Let me introduce myself. My name is Mark Sisson. I’m 63 years young. I live and work in Malibu, California. In a past life I was a professional marathoner and triathlete. Now my life goal is to help 100 million people get healthy. I started this blog in 2006 to empower people to take full responsibility for their own health and enjoyment of life by investigating, discussing, and critically rethinking everything we’ve assumed to be true about health and wellness...Tell Me More
Heart burn is a bit of an umbrella term we use informally. We’ve probably all experienced the isolated case of heart burn or indigestion, but if you’re dealing with chronic discomfort, it’s time to take a look at your diet and lifestyle. Also be aware that heart burn and GERD (gastroesophageal reflux disease) are not the same thing, although prime time drug commercials would love to convince you otherwise. (GERD is – in my opinion – essentially an invented condition, though technically it’s a combination of chronic heart burn and acid reflux. I would argue that in the majority of cases, lifestyle is to blame. I’m just not aware of any genetic component behind heart burn, acid reflux, and “GERD”. Nevertheless, it’s serious – let it get out of control and you risk major esophageal damage, even cancer.)
The lifestyle changes required to address chronic heart burn are so simple. Once again, an ounce of prevention is worth a pound of cure. There’s just no reason to suffer the discomfort of heart burn – let alone be taking antacids or other drugs to combat it. Of course, for advanced cases of acid reflux or full-blown GERD, natural preventive measures probably aren’t going to cure the problem, though they will certainly help to mitigate the symptoms.
Here are a few quick tips. It’s easy, I promise:
1. Cut out the alcohol.
Stop drinking, or at least reduce the amount of intake. Cutting back on drinking is a very simple, effective way to reduce acid (and the burping). If you’re drinking more than a glass or two of wine, it’s too much. Cut back, especially late at night, and you’ll feel better. You’ll also likely sleep better, as alcohol can interfere with sleep patterns. I like to have a beer or a glass of wine with dinner, but I limit myself.
2. Stop eating fried junk.
I hate to be so blunt (O.K., not really) but you don’t need to be letting fried food get anywhere near your mouth. I know, we all love the calamari appetizer and kids love the chicken nuggets. Everything from crab to shrimp to chicken to vegetables comes fried, and sure, these things are tasty and indulgent (I guess…I think you can quickly retrain your tastes for healthier fare). But breaded, deep-fried food – aside from being a nutritional enemy of mine because of the free radicals – is garbage food. It irritates the digestive tract and is the quickest way to get heart burn. Limit the grease and stick with clean, smart fats that are not refined or fried. Think olive oil, organic butter in small amounts, flax seed oil, and the like. Bake, grill, broil, pan “fry” in a smart fat like olive oil, and avoid the breading and deep frying.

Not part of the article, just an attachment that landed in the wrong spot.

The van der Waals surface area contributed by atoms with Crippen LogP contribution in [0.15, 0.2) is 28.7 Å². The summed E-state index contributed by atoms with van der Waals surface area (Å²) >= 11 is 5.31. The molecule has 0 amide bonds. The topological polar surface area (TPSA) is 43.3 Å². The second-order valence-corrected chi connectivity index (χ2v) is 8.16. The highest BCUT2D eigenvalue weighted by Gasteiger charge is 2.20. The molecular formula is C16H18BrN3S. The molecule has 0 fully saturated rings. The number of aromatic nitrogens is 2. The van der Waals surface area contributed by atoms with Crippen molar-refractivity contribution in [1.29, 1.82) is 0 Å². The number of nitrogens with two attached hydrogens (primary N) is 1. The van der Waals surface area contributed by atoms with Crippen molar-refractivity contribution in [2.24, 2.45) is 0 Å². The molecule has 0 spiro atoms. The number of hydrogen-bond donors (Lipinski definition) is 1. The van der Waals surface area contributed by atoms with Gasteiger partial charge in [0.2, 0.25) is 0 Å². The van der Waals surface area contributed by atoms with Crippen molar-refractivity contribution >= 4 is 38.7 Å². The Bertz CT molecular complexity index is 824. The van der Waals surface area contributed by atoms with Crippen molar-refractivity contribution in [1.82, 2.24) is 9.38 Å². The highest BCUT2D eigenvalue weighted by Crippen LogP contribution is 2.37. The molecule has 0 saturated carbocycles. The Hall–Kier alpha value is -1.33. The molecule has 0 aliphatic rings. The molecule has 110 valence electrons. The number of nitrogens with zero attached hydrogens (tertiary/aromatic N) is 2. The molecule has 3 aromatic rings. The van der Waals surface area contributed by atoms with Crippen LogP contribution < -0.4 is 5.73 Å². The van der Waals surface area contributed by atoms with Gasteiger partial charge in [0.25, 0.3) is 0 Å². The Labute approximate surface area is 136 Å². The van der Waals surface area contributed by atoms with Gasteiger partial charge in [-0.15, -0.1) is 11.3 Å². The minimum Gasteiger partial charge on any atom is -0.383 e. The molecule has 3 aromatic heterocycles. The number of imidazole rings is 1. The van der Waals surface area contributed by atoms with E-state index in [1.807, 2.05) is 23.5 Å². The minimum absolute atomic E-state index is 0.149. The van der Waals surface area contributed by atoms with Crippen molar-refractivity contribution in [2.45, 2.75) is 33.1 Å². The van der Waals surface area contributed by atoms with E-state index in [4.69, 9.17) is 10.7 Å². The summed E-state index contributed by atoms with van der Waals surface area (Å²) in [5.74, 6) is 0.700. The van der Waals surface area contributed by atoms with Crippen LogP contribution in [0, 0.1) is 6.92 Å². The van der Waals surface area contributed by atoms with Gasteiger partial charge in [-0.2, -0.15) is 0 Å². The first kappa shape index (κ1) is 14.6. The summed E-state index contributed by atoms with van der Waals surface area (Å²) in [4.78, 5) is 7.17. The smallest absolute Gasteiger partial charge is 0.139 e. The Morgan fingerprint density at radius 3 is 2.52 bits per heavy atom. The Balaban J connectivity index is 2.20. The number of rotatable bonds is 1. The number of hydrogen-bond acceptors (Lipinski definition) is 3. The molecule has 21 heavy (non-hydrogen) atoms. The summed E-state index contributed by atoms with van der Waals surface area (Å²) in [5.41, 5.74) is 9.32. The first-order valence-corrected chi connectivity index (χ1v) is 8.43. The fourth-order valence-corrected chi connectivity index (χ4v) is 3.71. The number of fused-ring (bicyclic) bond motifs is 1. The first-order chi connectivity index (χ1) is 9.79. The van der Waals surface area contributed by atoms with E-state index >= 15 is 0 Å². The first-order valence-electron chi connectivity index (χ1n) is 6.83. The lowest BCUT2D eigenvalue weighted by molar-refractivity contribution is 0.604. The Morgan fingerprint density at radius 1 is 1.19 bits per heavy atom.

3. Reduce drug intake.
I’m talking about legal drugs here that nevertheless irritate the esophagus and digestive tract. Coffee, prescription drugs, painkillers, energy drinks, sodas – these things are “drugs”, technically. Try to eliminate them to the extent you can. I do like a big cup (or two) of coffee in the morning, but I avoid painkillers – especially aspirin – at all costs and I don’t drink soda.
4. Lose weight.
This is a sure way to reduce the problem permanently. Eliminate junk food, refined carbohydrates like pasta and bread and pastries, and soda. Next, work to reduce your portions. One easy way to do this is to eat only half your entree when dining out. At home, use smaller plates and bowls (toss those massive pasta bowls or store them away for company). Make sure most of your plate is taken up by vegetables. Don’t eat out of habit – eat when you are hungry, and stop before you are full. Even 5 pounds will help, and if you follow these tips, you can do that in about two weeks.
5. Know your body and adjust accordingly.
Some foods are just more irritating than others, and some of us are more sensitive than others. Avoid spicy foods and acidic vegetables and fruits like tomatoes if you are particularly sensitive. Don’t eat large, heavy meals, especially late at night. Beyond that, avoid pro-inflammatory foods (e.g. processed and refined junk food). Peppers are healthy for you and have cancer-fighting properties, so don’t limit them unless you have to. I recommend getting plenty of healthy fats, fresh produce, and lean protein as the base of your diet. If 90% of what you eat is fresh, whole and unprocessed, your heart burn problem may simply take care of itself. Sugars, chemicals, refined grains, and Frankenfats are the fast route to aggravating heart burn – or worse, a lifestyle condition like GERD.